To pursue a lawsuit, you will want to hire an experienced personal injury attorney, and Elliot Olsen is one of the best. Elliot has almost 30 years of experience representing clients who have been harmed by E. coli poisoning. He knows the right questions to ask to help you and your family get the answers, peace of mind, and recompense you deserve.

What is E. coli?

One of the most common causes of foodborne illness is caused by E. coli bacteria (Escherichia coli). The bacteria are normally found in the intestines of all mammals, and most strains are benign. Some strains, however, can cause serious illness, primarily by eating contaminated food.

Anyone can become infected by ingesting food contaminated with E. coli bacteria, but those with the highest risk of developing severe illness — or hemolytic uremic syndrome (HUS), which can lead to kidney failure — include young children, the elderly, and people with suppressed immune systems.

Signs & Symptoms

  • Nausea and vomiting
  • Severe abdominal cramping
  • Diarrhea (can be bloody)
  • Fever and fatigue
  • Loss of appetite
  • Decreased urination

(Note: As much as 10 percent of those infected with E. coli illness develop HUS, which can be life-threatening. The overwhelming majority of HUS cases involve children under the age of 5, and the disease is the No. 1 cause of acute kidney failure for that age group. HUS typically develops after a long bout with E. coli-produced diarrhea. The disease damages red blood cells, which can clog the kidney’s filtering, thus resulting in kidney failure. In severe cases, a kidney transplant might be necessary to avoid death.)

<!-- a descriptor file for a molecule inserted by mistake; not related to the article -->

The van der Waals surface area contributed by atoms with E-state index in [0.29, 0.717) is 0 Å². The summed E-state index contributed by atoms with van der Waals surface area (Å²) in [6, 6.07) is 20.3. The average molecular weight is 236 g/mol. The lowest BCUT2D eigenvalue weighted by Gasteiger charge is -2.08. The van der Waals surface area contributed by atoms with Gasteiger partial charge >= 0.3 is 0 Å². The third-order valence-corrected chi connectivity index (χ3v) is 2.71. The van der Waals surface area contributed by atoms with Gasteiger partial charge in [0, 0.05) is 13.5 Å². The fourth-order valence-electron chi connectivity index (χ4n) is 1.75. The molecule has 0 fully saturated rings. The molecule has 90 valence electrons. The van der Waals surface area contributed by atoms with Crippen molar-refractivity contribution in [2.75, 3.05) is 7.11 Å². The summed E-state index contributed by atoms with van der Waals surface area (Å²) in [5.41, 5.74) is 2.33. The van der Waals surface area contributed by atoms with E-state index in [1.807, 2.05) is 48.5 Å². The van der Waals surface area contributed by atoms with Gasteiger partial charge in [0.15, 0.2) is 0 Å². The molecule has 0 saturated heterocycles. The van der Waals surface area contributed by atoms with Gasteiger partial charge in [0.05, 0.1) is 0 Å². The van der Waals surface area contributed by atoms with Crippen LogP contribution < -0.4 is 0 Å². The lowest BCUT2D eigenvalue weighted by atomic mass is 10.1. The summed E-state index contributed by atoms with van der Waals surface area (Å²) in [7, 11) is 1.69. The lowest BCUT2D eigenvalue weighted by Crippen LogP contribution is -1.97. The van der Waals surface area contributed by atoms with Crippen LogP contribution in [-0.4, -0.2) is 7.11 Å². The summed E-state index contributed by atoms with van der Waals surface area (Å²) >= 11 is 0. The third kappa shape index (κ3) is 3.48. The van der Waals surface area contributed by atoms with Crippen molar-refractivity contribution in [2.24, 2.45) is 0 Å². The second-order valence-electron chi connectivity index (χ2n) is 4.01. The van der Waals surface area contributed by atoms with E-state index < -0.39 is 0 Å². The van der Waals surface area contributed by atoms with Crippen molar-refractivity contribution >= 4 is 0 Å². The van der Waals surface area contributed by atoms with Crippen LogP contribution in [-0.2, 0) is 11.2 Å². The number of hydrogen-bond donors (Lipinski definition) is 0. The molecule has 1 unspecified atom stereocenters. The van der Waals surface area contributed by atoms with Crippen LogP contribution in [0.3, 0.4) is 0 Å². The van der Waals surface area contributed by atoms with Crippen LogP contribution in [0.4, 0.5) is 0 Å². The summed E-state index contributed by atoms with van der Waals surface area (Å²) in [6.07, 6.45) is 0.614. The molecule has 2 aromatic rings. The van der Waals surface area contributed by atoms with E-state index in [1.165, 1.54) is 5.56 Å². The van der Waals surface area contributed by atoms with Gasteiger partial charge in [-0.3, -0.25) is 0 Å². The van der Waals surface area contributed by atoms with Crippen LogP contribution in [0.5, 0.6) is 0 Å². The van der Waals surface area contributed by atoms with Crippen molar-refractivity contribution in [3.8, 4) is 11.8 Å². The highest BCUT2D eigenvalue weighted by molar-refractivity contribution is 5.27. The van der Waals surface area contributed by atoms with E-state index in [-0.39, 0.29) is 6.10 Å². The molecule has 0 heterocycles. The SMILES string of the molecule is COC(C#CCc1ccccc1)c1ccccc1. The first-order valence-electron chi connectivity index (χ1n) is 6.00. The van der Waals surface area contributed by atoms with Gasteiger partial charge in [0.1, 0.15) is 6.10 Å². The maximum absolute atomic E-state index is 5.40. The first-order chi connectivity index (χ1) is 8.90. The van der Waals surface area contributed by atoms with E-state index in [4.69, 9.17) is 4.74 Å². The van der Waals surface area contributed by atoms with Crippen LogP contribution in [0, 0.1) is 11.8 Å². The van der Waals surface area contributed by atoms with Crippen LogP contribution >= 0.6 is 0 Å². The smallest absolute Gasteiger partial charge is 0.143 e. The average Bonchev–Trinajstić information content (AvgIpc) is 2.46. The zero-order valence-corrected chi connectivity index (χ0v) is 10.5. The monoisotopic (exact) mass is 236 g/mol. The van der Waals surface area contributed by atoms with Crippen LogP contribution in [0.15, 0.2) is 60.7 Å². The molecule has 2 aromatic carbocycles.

What can I gain from filing a lawsuit?

When a diagnosis has been determined and the source of the illness has been pinpointed, that’s the time to retain Elliot’s services. He will not only help you and your family decide what legal action to take, he will be able to get the answers to your questions. Last but not least, he will seek the proper compensation for your family’s pain and distress, including having medical bills paid or lost income recovered.

doctor and patient
Foodborne illness lawsuit

E. coli outbreaks

Thousands of Americans are sickened by E. coli bacteria yearly. Here is a list of 2018 outbreaks in the U.S.:

July: The Tennessee Department of Health said almost 550 people were sickened by E. coli after visiting the CLIMB Works zip line attraction in Gatlinburg. All victims reported drinking well water along the zip line course in mid-June.

June: The Knox County Health Department in Tennessee said in early July that two different strains of E. coli O157 were responsible for sickening 15 children in the Knoxville area. Nine of the children were hospitalized, and seven developed HUS. The E. coli came from French Broad Farm raw milk and goats kept by the Kids Place child-care center in Mentor.

May: An outbreak of four illnesses was linked to chicken pesto sandwiches served by Seattle-area Homegrown restaurants over the Memorial Day weekend.

March-May: A multi-state outbreak attributed to contaminated romaine lettuce was declared over, but the numbers continued to grow as of May 31. At that point, 197 people in 35 states had become ill, and 89 had been hospitalized. In addition, 26 victims had developed HUS, and four victims had died.